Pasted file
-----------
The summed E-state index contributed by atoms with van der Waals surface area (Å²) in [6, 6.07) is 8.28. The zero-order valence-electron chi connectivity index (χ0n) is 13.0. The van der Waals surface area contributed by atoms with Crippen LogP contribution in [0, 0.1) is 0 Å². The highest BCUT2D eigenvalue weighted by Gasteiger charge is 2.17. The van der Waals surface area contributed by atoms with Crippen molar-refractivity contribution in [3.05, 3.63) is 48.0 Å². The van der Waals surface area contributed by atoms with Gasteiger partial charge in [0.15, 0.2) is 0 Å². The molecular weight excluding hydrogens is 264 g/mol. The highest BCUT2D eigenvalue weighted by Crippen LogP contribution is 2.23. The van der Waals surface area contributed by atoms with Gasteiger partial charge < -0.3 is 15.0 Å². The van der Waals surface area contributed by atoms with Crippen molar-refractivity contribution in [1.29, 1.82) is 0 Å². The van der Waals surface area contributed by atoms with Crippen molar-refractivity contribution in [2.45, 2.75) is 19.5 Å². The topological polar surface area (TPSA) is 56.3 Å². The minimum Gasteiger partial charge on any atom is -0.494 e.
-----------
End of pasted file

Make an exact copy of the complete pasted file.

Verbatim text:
The summed E-state index contributed by atoms with van der Waals surface area (Å²) in [6, 6.07) is 8.28. The zero-order valence-electron chi connectivity index (χ0n) is 13.0. The van der Waals surface area contributed by atoms with Crippen LogP contribution in [0, 0.1) is 0 Å². The highest BCUT2D eigenvalue weighted by Gasteiger charge is 2.17. The van der Waals surface area contributed by atoms with Crippen molar-refractivity contribution in [3.05, 3.63) is 48.0 Å². The van der Waals surface area contributed by atoms with Gasteiger partial charge in [0.15, 0.2) is 0 Å². The molecular weight excluding hydrogens is 264 g/mol. The highest BCUT2D eigenvalue weighted by Crippen LogP contribution is 2.23. The van der Waals surface area contributed by atoms with Gasteiger partial charge < -0.3 is 15.0 Å². The van der Waals surface area contributed by atoms with Crippen molar-refractivity contribution in [1.29, 1.82) is 0 Å². The van der Waals surface area contributed by atoms with Crippen molar-refractivity contribution in [2.45, 2.75) is 19.5 Å². The topological polar surface area (TPSA) is 56.3 Å². The minimum Gasteiger partial charge on any atom is -0.494 e.